Lightening strikes from the ground up...but we see it reversed?

Lightening strikes from the ground up…that’s what a physics professor said. At the time it made perfect sense, but it’s been a few years and I’m forgetting the basics. I know quite a bit about physics, but it’s mostly in the field of astronomy. This is probably a question that could be easily answered with a few searches on the net, but I figured you guys would like to show your intelligence with it. Anyway, enough dribble…If lightening strikes from the ground up, why do our eyes see it as a top-down effect?

It’s true . . . Once I was in Rocky Mountain National Park, up on top of a rocky promontory overlooking a valley. I saw lightning suddenly strike only a few hundred feet in front of me. The closest I’ve ever been to a lightning strike.

Indeed I saw it flash up from the ground. Right near the ground its color was purple and pink.

As for why it seems to strike downward, I don’t know. It’s an optical illusion, and it moves awfully fast . . . you don’t see it on the ground in front of you, but you do see the cloud, so your brain is fooled into thinking you see it move down from the cloud.

Clouds are negatively charged compared to the ground. The bolt travels from negative to positive, or from the cloud down. But the ground (or whatever is going to be struck) ionizes a path up to meet the bolt, so lightening DOES go up. The connection is made a few feet off the ground and the current transfers. I think the term for the upward bolt is ‘leader’.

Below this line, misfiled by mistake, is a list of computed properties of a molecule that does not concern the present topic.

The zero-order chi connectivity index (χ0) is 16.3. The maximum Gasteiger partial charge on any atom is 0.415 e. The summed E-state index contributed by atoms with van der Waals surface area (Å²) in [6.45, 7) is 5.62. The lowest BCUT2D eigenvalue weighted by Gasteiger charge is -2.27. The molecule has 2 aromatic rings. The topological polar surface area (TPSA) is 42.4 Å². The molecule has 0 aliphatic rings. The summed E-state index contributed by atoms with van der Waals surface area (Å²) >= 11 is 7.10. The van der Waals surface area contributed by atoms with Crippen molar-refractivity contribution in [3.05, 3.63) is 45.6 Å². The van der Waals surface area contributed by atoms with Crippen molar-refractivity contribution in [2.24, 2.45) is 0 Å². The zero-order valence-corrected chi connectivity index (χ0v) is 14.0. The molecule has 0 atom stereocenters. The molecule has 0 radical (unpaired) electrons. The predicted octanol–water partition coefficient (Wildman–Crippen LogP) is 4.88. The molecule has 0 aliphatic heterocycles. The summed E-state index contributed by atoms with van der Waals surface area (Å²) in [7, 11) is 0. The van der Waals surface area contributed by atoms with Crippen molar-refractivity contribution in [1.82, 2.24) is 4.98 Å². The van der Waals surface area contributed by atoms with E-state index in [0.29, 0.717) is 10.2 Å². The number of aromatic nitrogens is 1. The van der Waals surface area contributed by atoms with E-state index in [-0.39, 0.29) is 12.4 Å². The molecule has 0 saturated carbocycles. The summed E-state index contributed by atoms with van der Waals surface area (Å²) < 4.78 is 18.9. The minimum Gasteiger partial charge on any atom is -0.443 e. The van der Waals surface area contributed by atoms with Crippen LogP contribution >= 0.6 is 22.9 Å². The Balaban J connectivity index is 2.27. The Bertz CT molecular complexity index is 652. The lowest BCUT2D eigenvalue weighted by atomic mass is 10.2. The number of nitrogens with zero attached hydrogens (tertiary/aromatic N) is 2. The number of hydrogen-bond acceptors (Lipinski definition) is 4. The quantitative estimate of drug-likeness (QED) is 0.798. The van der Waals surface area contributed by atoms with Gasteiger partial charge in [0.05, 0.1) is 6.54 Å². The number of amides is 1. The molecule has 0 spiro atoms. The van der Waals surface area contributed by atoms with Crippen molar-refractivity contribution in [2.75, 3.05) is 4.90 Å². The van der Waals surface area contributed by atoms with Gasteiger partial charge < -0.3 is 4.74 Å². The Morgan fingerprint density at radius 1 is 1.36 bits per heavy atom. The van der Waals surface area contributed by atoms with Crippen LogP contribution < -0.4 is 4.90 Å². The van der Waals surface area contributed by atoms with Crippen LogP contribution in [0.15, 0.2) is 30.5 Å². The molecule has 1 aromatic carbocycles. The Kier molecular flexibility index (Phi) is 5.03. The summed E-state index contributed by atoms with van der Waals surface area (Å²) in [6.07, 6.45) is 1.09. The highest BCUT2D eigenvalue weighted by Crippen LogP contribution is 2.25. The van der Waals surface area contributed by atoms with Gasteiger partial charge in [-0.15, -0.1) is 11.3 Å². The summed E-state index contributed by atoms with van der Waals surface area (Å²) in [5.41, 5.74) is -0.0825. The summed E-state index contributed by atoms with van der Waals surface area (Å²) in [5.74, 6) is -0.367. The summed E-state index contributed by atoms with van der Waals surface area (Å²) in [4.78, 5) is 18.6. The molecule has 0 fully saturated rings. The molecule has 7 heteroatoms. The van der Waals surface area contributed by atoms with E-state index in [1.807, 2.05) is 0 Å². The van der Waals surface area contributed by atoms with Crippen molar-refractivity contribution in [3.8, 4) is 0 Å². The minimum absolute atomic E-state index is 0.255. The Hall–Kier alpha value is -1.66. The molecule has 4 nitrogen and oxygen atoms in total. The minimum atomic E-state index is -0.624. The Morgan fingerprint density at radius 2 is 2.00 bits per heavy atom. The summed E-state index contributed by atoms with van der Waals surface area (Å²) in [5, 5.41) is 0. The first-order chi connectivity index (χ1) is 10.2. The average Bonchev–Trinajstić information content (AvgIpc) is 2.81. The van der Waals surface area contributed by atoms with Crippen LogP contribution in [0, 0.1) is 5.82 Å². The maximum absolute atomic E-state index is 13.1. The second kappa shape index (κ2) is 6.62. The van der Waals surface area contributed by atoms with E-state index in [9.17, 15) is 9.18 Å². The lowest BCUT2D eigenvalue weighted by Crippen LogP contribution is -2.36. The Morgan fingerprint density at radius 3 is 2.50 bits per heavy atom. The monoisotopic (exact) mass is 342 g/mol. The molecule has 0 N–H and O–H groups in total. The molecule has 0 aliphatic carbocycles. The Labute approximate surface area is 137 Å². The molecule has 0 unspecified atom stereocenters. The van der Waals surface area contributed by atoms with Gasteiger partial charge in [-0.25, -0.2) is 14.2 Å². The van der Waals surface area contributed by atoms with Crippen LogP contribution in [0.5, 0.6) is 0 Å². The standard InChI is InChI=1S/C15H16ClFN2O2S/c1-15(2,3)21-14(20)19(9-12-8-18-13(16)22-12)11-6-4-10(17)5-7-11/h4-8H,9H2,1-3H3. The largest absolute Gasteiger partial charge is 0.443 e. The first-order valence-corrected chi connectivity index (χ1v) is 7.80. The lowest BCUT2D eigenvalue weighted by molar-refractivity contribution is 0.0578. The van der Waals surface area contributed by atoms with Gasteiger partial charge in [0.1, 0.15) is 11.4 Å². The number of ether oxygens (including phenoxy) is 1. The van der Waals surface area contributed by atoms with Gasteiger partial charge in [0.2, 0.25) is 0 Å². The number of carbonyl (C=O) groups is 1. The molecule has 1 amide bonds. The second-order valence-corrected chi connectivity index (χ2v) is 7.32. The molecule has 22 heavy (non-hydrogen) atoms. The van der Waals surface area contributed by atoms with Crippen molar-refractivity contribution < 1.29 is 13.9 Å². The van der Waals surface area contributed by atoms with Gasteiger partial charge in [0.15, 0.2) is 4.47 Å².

Or maybe not.

Does lightning go from ground to cloud or vice versa?

It’s a question a lot of people like to answer. (There are several links and several “free hand” explanations in the above thread.)

The step leaders are formed as the charge in the cloud gets larger. They are ionized pathways in the air. As the step leaders grow toward the ground, positive streamers start to form on edges and corners of stuff on the ground and wait patiently for the step leaders to reach them. At that time, there is a low resistance path of ionized air between the cloud and the earth and a few zillions volts discharge. The air around the discharge path explodes and we see the flash of heat about the temperature of the sun.

The normal lightning stikes from the cloud to the ground. Large objects on the ground can generate a lightning strike from the ground to the cloud and of course there is cloud to cloud lightning.

Check How Lightning Works at for a nice discusion of what happens.


While the links provided head to detailed information on the phenomenon of lightning, and as such are helpful, the OP accepted the physics professor’s word on authority (apparently) but wanted to know why we see it as top-down.

So I’ll add to ishmintingas’ speculations … you also might see lightning between the clouds and assume that it is ‘stored up’ up there and occasionally is cast down to the earth (especially if you’re an ancient Greek).

panama jack

lightning’s striking again…

I watched a PBS special on lightning once and gave the tech reasons, with diagrams, about how it strikes up but when they show it in slow motion (live footage) several times it still looked like it came DOWN. I’m not convinced. This sounds like one of those ‘bumblebees-can’t-fly-according-to-physics’ things.